Whale sharks are the largest sharks in the world – truly the biggest ﬁsh in the sea! Like human ﬁngerprints, whale sharks have a unique pattern of spots that allow individual sharks to be identiﬁed. Whale sharks ﬁlter tiny plankton through their massive gills. The distribution of whale sharks points to the presence of plankton and serves as an indicator of overall ocean and ecosystem health.
WWF has been working in collaboration with Mexican authorities and local organizations to address threats to Whale Sharks. In a multi-pronged approach WWF combines science and research with awareness raising and public-private partnerships to improve best practices of tour operators and tourists, ensure good governance and enforcement of regulations and to monitor the whale shark population.
Whale sharks are a delicacy in many parts of the world. People pay a very high price for the ﬁns, meat, and oil. International market demand is high and whale sharks continue to be targeted to meet this demand, especially in areas where the ﬁsheries lack regulations or enforcement.
Poor ﬁshing practices threaten whale sharks when the capture methods unintentionally target the whale shark, an event referred to as bycatch, and injure or kill the animal.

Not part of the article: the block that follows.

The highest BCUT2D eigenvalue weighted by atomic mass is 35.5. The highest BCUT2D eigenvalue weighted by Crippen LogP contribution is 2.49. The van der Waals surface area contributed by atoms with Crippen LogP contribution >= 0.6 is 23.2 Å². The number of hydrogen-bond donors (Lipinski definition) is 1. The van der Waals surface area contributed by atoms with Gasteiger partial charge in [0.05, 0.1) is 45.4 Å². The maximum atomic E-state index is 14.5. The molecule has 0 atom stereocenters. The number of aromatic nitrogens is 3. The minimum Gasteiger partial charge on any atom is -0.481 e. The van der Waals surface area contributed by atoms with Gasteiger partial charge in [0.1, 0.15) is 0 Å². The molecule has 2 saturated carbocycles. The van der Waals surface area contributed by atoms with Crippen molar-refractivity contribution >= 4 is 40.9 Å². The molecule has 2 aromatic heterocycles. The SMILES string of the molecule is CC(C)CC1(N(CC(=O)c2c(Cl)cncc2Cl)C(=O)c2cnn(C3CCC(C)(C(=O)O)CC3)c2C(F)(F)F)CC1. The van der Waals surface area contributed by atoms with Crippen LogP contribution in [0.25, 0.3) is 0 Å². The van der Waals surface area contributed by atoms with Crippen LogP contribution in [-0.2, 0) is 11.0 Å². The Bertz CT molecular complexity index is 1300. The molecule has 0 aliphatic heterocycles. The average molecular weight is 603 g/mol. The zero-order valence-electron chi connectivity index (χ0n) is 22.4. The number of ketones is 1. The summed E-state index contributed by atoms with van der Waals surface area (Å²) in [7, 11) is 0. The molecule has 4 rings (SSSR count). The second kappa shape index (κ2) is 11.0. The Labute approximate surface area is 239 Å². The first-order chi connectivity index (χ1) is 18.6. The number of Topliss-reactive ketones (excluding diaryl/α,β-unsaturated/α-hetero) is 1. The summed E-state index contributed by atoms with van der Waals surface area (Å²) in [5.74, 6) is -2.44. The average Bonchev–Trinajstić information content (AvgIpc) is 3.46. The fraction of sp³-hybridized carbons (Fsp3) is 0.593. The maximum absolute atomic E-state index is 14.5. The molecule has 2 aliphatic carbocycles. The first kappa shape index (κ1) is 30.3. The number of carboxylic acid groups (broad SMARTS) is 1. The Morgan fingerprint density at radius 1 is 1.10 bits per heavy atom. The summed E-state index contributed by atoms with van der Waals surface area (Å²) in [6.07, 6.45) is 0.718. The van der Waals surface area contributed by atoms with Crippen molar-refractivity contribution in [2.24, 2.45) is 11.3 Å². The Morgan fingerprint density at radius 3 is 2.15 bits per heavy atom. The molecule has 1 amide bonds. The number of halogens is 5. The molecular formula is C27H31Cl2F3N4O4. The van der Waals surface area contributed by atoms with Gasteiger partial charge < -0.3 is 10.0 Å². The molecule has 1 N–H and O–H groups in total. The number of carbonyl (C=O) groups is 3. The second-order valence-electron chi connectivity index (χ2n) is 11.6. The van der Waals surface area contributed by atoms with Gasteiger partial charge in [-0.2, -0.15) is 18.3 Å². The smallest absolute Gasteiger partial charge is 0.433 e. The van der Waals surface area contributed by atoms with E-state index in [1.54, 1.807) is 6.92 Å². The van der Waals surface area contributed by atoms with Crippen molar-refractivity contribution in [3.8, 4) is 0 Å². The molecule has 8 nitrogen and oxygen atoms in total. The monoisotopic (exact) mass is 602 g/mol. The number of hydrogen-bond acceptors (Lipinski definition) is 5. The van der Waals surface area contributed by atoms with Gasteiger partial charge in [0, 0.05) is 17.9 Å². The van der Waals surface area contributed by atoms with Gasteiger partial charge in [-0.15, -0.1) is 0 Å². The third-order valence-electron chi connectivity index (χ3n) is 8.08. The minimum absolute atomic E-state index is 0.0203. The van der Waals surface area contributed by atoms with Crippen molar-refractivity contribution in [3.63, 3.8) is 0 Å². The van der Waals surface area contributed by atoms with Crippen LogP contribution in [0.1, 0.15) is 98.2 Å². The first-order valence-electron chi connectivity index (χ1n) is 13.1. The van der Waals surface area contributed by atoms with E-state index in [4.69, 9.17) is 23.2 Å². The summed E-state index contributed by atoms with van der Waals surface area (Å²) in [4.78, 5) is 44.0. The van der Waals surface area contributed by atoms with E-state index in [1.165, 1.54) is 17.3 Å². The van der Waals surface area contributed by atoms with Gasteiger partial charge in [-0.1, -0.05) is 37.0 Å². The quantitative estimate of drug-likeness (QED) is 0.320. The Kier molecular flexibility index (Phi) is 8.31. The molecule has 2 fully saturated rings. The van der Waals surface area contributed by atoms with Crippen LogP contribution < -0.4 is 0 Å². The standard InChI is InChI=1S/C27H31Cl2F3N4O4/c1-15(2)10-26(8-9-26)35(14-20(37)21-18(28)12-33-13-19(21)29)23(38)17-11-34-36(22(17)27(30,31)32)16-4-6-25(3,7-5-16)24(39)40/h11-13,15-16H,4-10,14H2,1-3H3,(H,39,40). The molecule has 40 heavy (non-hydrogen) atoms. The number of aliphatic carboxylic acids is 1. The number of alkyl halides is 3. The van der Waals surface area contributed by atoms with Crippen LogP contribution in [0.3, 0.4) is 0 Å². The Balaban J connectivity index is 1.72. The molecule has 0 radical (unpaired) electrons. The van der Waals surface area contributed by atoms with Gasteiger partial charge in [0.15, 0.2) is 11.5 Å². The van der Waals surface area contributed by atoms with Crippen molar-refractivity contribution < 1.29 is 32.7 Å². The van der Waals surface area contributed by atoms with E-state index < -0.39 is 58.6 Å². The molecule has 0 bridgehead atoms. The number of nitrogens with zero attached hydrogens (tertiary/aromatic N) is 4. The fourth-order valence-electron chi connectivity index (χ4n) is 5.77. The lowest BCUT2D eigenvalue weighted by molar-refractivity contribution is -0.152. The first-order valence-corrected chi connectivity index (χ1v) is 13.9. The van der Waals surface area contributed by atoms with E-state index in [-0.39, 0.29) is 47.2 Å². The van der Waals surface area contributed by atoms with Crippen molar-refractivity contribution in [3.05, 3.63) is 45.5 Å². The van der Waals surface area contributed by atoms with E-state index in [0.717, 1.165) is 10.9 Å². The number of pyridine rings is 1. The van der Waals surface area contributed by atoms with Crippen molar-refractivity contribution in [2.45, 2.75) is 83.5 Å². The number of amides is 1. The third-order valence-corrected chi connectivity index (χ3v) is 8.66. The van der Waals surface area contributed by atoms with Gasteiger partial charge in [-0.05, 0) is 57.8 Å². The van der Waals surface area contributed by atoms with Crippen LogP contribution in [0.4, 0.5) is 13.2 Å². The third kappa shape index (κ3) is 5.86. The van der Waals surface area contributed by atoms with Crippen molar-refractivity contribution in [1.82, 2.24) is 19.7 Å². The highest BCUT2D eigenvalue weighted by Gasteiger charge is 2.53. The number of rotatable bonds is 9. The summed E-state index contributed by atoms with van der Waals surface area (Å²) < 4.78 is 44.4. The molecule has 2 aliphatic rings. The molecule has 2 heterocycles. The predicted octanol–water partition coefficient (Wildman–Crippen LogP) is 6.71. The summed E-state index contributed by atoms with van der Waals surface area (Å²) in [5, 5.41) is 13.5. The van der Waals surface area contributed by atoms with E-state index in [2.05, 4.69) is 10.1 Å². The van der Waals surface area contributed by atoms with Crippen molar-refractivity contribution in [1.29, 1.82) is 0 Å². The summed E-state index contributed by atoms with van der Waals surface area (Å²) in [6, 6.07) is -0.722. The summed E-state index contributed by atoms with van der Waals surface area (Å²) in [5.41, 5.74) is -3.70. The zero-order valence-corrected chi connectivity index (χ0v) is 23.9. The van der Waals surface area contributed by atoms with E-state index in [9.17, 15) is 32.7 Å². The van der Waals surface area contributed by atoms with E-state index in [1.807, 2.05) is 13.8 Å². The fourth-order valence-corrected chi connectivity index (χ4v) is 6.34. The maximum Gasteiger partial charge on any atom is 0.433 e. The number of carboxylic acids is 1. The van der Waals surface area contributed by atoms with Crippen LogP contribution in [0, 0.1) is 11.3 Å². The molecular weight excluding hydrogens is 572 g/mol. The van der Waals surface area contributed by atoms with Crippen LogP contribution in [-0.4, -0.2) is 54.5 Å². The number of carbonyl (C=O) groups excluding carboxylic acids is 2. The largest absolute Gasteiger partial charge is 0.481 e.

Marine debris, including cans, plastic bags and bottles, often ends up in oceans and other waterways, endangering whale sharks through the risk of entanglement or ingestion of this toxic and indigestible garbage.
Coastal development has degraded the marine habitat that supports the health of whale shark populations. Increased tourism and boat traﬃc can also interrupt feeding habits and cause injuries to the sharks through collision with boats and their propellers, as well as swimmers and divers who approach whale sharks.
Measurements over the last 45 years show that mean water temperature increasing, and this trend is expected to continue. As the water warms, it aﬀects species distribution, including larvae and plankton that whale sharks eats. Animals across the food chain will face the threat of shifting food cycles and movements. Although hard to predict precisely, the impact to whale sharks is likely to be signiﬁcant.